Some 18,000 years ago, in a cave in what we now call France, a human being left behind something precious: a conch shell. It was not just any conch shell. Its tip had been lopped off – unlikely by accident, given that this is the strongest part of the shell – allowing a person to blow air into it.
The shell’s jagged outer lip was trimmed smooth, perhaps to assist in gripping and it also bore red, smudgy fingerprints that matched the pigment from a cave painting just feet away from where the object was found in 1931.
But those archaeologists missed its true significance: It was an intentionally crafted musical instrument. Writing recently in the journal Science Advances, researchers from several universities and museums in France describe how they used CT scans and other imaging wizardry to show that a person during the Upper Paleolithic age took great care to modify the shell, the oldest such instrument ever found.
They even got a musician to play it for us, revealing sounds that have not rung out for millennia.
The first clue to suggest this shell was actually an instrument is that broken tip or apex. If you find a conch shell on a beach, you cannot just toot it as-is-you’ve got to knock that tip off to get air flowing through the internal chambers and to exit through the opening of the outer lip.
But the breakage around the apex turned out to be quite jagged. “It’s very irregular, and it was hurting his lips,” says archaeologist Gilles Tosello of the University of Toulouse, a corresponding author on the paper. “He decided to stop because it was too painful.”
Why would an ancient human take the trouble to modify a conch shell and then not add a mouthpiece, if it otherwise hurt like hell to play?
As for the shell’s outer lip, Tosello and his colleagues could tell it had been chipped away, both from wear patterns and by comparing it to pristine shells of the same species, which have significantly larger lips.
In addition, the researchers enhanced a photo of the inside of the lip (images 3 and 4 above) to reveal faint red splotches. These are fingerprints left behind in ocher and the pigment matches a wall painting of a bison that was mere feet from where the shell was found. That bison was actually etched into the wall, then covered with over 300 ocher fingerprints to shade it in.
The researchers couldn’t date the shell itself, since that’d require breaking a piece of it off to do carbon dating. But they could date a piece of charcoal and a fragment of a bear bone (yummy) that were also found in the cave. Based on these nearby objects, which they think would have been used by the same people around the same era, they surmised that the shell is likely 18,000 years old.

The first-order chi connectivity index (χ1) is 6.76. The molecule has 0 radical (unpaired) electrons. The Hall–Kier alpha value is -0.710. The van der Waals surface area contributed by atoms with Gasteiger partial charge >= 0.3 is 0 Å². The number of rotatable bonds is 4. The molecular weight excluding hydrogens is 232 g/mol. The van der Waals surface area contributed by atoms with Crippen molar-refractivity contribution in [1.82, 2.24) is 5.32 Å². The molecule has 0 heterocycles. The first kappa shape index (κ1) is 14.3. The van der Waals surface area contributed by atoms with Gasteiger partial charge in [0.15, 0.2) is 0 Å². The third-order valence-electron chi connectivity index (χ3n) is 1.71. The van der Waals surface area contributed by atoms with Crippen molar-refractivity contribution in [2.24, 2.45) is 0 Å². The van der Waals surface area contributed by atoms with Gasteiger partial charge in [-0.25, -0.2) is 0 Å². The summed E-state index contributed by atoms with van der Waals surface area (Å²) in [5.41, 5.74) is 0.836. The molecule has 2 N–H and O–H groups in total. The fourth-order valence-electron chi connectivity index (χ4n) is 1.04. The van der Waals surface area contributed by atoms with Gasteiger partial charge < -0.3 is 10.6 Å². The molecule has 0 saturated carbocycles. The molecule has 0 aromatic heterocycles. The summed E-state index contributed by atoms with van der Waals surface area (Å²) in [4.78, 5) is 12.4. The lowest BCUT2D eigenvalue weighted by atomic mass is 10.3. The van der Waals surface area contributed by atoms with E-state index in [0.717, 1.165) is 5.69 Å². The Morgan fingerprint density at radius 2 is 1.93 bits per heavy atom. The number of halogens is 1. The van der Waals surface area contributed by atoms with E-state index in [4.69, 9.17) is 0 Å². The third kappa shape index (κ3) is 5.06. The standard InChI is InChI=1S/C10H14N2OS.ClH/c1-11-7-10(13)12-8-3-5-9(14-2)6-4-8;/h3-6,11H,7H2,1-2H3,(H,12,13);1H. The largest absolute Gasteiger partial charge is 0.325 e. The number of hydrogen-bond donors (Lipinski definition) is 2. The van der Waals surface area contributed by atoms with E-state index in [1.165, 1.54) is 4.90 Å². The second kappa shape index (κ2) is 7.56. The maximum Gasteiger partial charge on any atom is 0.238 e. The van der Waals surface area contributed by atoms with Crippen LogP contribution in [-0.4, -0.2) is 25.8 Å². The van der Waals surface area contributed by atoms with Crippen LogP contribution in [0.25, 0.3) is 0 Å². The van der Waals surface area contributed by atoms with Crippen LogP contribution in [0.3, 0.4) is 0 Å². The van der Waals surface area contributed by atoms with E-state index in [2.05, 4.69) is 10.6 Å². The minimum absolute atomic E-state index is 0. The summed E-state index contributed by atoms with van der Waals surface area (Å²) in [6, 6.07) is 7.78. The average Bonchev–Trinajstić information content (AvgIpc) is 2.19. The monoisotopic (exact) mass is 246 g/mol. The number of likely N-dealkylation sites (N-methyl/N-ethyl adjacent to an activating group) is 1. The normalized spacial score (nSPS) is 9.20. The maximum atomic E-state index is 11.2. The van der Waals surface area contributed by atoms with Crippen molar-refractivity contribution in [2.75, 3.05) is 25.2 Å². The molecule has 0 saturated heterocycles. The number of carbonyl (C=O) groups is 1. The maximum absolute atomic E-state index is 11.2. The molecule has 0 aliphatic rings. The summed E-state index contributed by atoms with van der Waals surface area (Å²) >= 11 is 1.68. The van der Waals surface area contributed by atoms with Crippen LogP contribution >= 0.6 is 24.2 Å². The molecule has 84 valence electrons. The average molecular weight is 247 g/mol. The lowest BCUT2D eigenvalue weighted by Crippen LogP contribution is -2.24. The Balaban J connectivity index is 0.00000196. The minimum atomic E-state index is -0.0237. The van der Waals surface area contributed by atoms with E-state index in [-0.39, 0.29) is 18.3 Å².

But what can this instrument tell us about the human who once put his or her lips to the shell, breathed deep, and belted out a tune? This was in pre-agricultural times, so they would have been Upper Paleolithic hunter-gatherers. Feeding 50 or 100 people would have been a serious struggle.
“If you want to feed all these people, then you have to kill animals,” says Tosello. “Ecology teaches us that it’s impossible—the carnivores are always less numerous than the prey.” So it was more likely that this person belonged to a band of 10 or 20 humans working together to survive.
We also know that life must not have been too terrible, since people had the time and energy to make music. And after all, they didn’t need an instrument to make music in the first place. “With a voice, you can make music,” says archaeologist Carole Fritz of the University of Toulouse, a corresponding author on the paper. That is, the shell is extraneous: “It’s not an obligation,” she says.
“I think music is a very symbolic art for people,” Fritz adds. It would have had double symbolism, really – used in both everyday life and for spiritual practices. “For these people, the spiritual and life are the same thing,” he says.
This find emphasises the richness of Upper Paleolithic culture, says University of Victoria paleolithic archaeologist April Nowell, who wasn’t involved in the research. “We have music, we have art, we have textiles, we have ceramics,” she says. “These were really complex people.”
We can also look to our own psyches for clues about the importance of music among the peoples of the Upper Paleolithic. Think about how music galvanizes modern humans: In the Before Times, we paid hundreds, even thousands, of dollars to cram into venues to not only hear our favourite artists, but to vibe with like-minded fans.
We get chills when we hear haunting music, and get pumped as hell when we listen to Led Zeppelin III (“Immigrant Song” and “Bron-Y-Aur Stomp,” especially). And we still use music to get ourselves amped up to party.
“I’ve been really interested in the Upper Paleolithic,” says Nowell, “in terms of how music might have been used to manipulate or redirect people’s feelings – about people both inside their culture or outside their culture – and how it could redirect action.”
This conch shell was far from the first-ever instrument. Archaeologists have found 40,000-year-old flutes made of hollowed-out animal bones with holes drilled into them. Ancient peoples likely also made percussive instruments out of gourds that could be shaken and taut animal skins that could be drummed. But those materials, unfortunately, are perishable, whereas this conch shell has persisted through the ages, still bearing literal marks of human ingenuity.
And here we are nearly 20,000 years later, listening to the same bellowing music of our very, very distant ancestors. “There’s nothing else on Earth, I think, that’s as powerful as music for bringing people together,” says Nowell. “This does it for us, even though we’re separated by 18,000 years.”
- A Wired report